You’re having a conversation, at a party or business networking event, and you mention that you’re on the Board of Good Cause Inc.
“Oh, that’s interesting,” someone in the room says. “What is Good Cause Inc.? What does it do?”
It’s natural if your first response is to think hard about what you should be telling them about your organization.
But really, what you should be telling them is less important than what you should be finding out.
Two BIG Reasons to Ask More, Tell Less
Finding out who you’re talking with is just as important as actually answering their question, for two reasons.
One: This could be the beginning of a beautiful friendship. If you succeed at having a real conversation, then pretty soon you’ll want to invite that person to an event, send them information that’s useful to then, or ask them to give time or money.
Any of those “asks” will go better if you’ve done your homework first. Start your prospect research now.
Two: Answer the question they’re really asking right now. Every time a person asks, “So, what do you do?”, the underlying question is “Why should I care?” And the key word there is “I.”
Different people care about what you do for their own specific reasons. Think about the supporters you already have. Different issues, different populations, even different service delivery methods get some of your people excited…and leave others cold.
The person who is asking about your nonprofit for the first time might fit into any one of those categories of supporters. But which? It’s up to you to find out, so you can address exactly the thing that matters to them the most.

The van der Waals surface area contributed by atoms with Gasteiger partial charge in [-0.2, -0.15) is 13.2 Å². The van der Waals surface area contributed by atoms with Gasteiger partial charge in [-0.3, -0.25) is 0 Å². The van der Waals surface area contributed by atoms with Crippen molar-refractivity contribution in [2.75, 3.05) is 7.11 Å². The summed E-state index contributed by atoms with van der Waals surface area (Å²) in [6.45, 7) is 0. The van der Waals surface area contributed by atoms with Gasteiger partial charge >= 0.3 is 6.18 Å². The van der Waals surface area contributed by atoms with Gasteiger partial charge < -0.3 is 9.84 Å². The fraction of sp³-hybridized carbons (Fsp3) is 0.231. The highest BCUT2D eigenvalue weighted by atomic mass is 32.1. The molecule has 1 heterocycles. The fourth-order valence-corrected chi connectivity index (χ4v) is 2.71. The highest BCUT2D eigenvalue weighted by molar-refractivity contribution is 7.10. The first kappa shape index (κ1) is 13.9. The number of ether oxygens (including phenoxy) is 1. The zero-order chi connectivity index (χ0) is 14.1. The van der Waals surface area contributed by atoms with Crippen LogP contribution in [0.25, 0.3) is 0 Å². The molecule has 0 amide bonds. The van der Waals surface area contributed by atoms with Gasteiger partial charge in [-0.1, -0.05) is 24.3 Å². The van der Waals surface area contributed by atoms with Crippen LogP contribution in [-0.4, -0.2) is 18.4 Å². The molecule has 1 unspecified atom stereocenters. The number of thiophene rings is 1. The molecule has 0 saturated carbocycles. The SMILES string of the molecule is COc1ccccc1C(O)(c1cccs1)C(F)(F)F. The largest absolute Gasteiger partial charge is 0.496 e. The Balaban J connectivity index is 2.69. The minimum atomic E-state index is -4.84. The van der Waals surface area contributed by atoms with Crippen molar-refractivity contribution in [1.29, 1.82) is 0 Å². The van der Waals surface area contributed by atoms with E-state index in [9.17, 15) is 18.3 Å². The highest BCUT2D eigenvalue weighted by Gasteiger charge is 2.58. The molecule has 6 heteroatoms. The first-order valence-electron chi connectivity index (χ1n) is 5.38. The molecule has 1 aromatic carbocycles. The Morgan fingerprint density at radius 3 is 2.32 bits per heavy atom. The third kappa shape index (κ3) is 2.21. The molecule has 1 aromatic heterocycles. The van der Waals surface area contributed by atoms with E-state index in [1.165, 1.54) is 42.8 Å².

Using Donor Personas to Figure It Out
You can’t read the mind of the person who asked you about your nonprofit. True. And you aren’t going to get to know them intimately all in one conversation, either. But there’s a shortcut you can use when you’re figuring out how to answer their question.
Donor personas are portraits of the typical supporters of your organization. (Some people call these “marketing profiles,” but the idea is the same.)
Most organizations will find their supporters falling into at least two different profiles.
For example, if you’re a community-based environmental organization:
- Jan might thrill to the way you get her grandson involved in after-school activities for a good cause.
- Keri might think of you as the place that runs the community garden where she spends all her time.
As you start answering their question, remember that you have a mystery to solve: Is that new person you’re talking to a “Jan” or a “Keri”?
Finding that out won’t tell you precisely who that is, asking about your nonprofit. But it’s a really good step in the right direction.
Do you need help creating donor personas for your nonprofit? Could you use expert assistance crafting the questions that will tell you who you’re talking to?